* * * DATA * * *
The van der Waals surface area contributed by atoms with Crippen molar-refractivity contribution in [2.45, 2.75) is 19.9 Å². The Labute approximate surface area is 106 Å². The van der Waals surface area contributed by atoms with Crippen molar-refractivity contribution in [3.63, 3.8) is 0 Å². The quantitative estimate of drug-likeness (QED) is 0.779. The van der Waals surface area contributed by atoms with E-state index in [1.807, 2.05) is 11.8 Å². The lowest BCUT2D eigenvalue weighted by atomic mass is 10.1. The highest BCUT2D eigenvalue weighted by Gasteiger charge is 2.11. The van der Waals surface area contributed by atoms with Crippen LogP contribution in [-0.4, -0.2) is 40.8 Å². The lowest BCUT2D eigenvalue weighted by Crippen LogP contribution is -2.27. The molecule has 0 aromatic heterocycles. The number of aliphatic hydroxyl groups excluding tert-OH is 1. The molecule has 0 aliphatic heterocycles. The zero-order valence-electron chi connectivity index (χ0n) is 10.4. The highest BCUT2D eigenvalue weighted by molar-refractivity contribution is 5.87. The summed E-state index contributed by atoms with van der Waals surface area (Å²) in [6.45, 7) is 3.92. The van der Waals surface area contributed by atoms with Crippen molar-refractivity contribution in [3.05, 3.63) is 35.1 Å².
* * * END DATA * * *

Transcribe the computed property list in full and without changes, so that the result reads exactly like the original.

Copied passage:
The van der Waals surface area contributed by atoms with Crippen molar-refractivity contribution in [2.45, 2.75) is 19.9 Å². The Labute approximate surface area is 106 Å². The van der Waals surface area contributed by atoms with Crippen molar-refractivity contribution in [3.63, 3.8) is 0 Å². The quantitative estimate of drug-likeness (QED) is 0.779. The van der Waals surface area contributed by atoms with E-state index in [1.807, 2.05) is 11.8 Å². The lowest BCUT2D eigenvalue weighted by atomic mass is 10.1. The highest BCUT2D eigenvalue weighted by Gasteiger charge is 2.11. The van der Waals surface area contributed by atoms with Crippen LogP contribution in [-0.4, -0.2) is 40.8 Å². The lowest BCUT2D eigenvalue weighted by Crippen LogP contribution is -2.27. The molecule has 0 aromatic heterocycles. The number of aliphatic hydroxyl groups excluding tert-OH is 1. The molecule has 0 aliphatic heterocycles. The zero-order valence-electron chi connectivity index (χ0n) is 10.4. The highest BCUT2D eigenvalue weighted by molar-refractivity contribution is 5.87. The summed E-state index contributed by atoms with van der Waals surface area (Å²) in [6.45, 7) is 3.92. The van der Waals surface area contributed by atoms with Crippen molar-refractivity contribution in [3.05, 3.63) is 35.1 Å².